- As much as 40% of remittances from Middle East: Credit Suisse
- Cheap crude will be a net negative, says ex-budget secretary
Cheap oil should be a good thing for a country like the Philippines that imports almost all of its fuel, but there are 10 million reasons why that may not be the case.
That’s how many Filipinos work overseas, many of them on rigs, tankers and as domestic help or construction workers in oil-producing nations in the Middle East. Together they sent home $22.8 billion in the first 11 months of 2015, around 10 percent of gross domestic product. The potential for a slowdown in remittances is being closely monitored, the central bank said last week.
A prolonged period of oil at less than $30 a barrel could create an economic headache for the successor to President Benigno Aquino, who steps down in June, and may further weaken the peso, which has fallen the most in Southeast Asia this year. The negative impact on remittances and less revenue from fuel taxes will outweigh the positive effects, according to Benjamin Diokno, the country’s budget secretary from 1998 to 2001.
“We’re heavily dependent on overseas Filipino workers,” said Diokno, who is now an economics professor at the University of the Philippines in Manila. “Some of them are coming home also in part due to war, which only magnifies the problem.”
The share of remittances coming from the Middle East could be as high as 40 percent, compared with 23 percent in the official data, according to a Jan. 27 research note by Michael Wan, a Credit Suisse Group AG analyst in Singapore. Remittance growth slowed to 3.6 percent in dollar terms last year through November, from 5.8 percent in 2014, central bank data show. Volumes have held up reasonably well so far, said Wan.
That could change as the impact of a 29 percent drop in Brent crude over the past six months forces Saudi Arabia to cut generous subsidies to its citizens, while the United Arab Emirates’ Etihad Rail suspended a major rail project this week after firing almost a third of its workforce. Brent recovered to around $35 on Monday after falling to a 12-year low of $27.10 a barrel on Jan. 20.
“Before, when the trouble would be concentrated in one of the countries in the Middle East and North Africa, the workers could just simply move to a neighboring country and find employment,” central bank Governor Amando Tetangco said Jan. 25. “Now the trouble is more widespread.”
The Department of Labor is monitoring the situation in the Middle East in the light of the possible retrenchment of Filipino workers there, although has yet to see any major job losses, Communications Secretary Sonny Coloma said in a statement on Monday. The department “is prepared to assist workers that may be affected in securing alternative employment and livelihood opportunities,” he said.
As well as declining oil prices, a more general slowdown in global trade is affecting the job prospects of Filipino seamen. Many drillers and oil-service companies have suspended operations and shipping companies are also hurting, said Nelson Ramirez, the president of United Filipino Seafarers.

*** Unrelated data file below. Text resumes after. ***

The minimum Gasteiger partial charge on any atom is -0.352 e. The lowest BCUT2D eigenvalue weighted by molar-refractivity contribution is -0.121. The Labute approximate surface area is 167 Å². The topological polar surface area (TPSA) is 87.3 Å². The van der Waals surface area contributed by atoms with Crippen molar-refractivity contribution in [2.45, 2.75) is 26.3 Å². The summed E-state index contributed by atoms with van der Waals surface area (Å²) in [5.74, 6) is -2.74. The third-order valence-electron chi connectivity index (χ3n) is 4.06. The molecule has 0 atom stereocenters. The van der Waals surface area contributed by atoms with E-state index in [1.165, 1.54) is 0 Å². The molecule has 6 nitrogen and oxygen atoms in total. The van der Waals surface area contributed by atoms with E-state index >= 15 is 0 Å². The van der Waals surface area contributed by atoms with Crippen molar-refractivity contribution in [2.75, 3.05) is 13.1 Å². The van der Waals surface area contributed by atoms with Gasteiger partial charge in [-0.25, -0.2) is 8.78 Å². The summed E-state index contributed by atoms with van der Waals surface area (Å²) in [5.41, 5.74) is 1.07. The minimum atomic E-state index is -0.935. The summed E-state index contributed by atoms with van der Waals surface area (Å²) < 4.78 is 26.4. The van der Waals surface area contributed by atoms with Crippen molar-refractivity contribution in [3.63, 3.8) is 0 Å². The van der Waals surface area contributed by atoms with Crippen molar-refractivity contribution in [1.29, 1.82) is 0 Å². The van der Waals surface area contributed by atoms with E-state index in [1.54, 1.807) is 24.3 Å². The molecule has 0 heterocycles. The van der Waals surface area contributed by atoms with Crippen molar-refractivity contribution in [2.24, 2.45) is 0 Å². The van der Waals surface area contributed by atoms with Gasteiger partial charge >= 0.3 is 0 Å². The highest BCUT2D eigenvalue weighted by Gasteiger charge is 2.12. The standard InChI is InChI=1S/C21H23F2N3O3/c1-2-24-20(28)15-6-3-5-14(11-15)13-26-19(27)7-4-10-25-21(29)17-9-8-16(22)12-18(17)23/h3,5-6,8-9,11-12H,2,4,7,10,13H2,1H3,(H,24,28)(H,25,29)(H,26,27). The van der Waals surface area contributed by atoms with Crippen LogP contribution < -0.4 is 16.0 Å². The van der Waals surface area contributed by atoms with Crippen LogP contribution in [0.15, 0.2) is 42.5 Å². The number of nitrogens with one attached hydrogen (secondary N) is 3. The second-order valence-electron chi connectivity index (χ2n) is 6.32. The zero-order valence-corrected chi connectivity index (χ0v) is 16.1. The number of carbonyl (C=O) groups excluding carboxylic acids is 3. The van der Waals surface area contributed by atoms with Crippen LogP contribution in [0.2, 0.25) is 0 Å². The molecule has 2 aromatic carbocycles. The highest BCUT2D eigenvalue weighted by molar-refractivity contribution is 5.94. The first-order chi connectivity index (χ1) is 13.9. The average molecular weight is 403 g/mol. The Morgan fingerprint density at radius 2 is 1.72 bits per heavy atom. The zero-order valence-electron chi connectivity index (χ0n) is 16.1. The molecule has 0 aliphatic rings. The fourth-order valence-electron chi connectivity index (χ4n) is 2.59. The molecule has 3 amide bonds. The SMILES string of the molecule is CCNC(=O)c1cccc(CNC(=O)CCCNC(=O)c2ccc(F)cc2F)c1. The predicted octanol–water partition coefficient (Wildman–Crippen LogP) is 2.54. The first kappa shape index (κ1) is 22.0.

“I have talked to one of the biggest crew suppliers of offshore vessels,” he said in Manila. “They have many laid-up ships. There will be more job losses.”
That could take a toll on the Philippines’ current-account surplus,which narrowed to $5.6 billion in the nine months through September from $6.8 billion in the year-earlier period, according to the central bank. Gross domestic product, already rising the fastest among Southeast Asia’s major economies at a 5.8 percent pace in 2015, will increase 6 percent this year, a Bloomberg survey shows.
While there’s already a slowdown in remittance growth from the Middle East, the current account will remain in surplus, said Joey Cuyegkeng, an economist at ING Groep NV in Manila. He forecast the peso, which dropped 7.5 percent over the past 12 months, will fall another 2.3 percent by the end of the year.
External risks are on the rise, but the Philippines has enough buffers in place including $80.6 billion of foreign-exchange reserves and growing revenue from its business-process outsourcing industry, said Paulo Magpale, treasurer at BDO Private Bank Inc. in Manila.
“We won’t be shaken easily during bad times,” said Magpale, who forecast the peso will strengthen 1.4 percent by the end of the year. The peso fell 0.1 percent to 47.68 a dollar as of 12:25 p.m. in Manila on Monday, according to Bankers Association of the Philippines. The currency has dropped 1.1 percent this year.
Slowing remittance growth is unlikely to have a major impact on Philippine GDP, according to Credit Suisse’s Wan, who is forecasting expansion of 6.2 percent this year. Weaker private consumption usually leads to expatriate Filipinos sending more money home to help families through tough times and savings on fuel costs will spur domestic spending, he said.
“The real test might be yet to come,” said Wan. ”If oil prices continue to head lower, we could see bigger cutbacks by Middle East governments, which will weigh on remittance prospects.”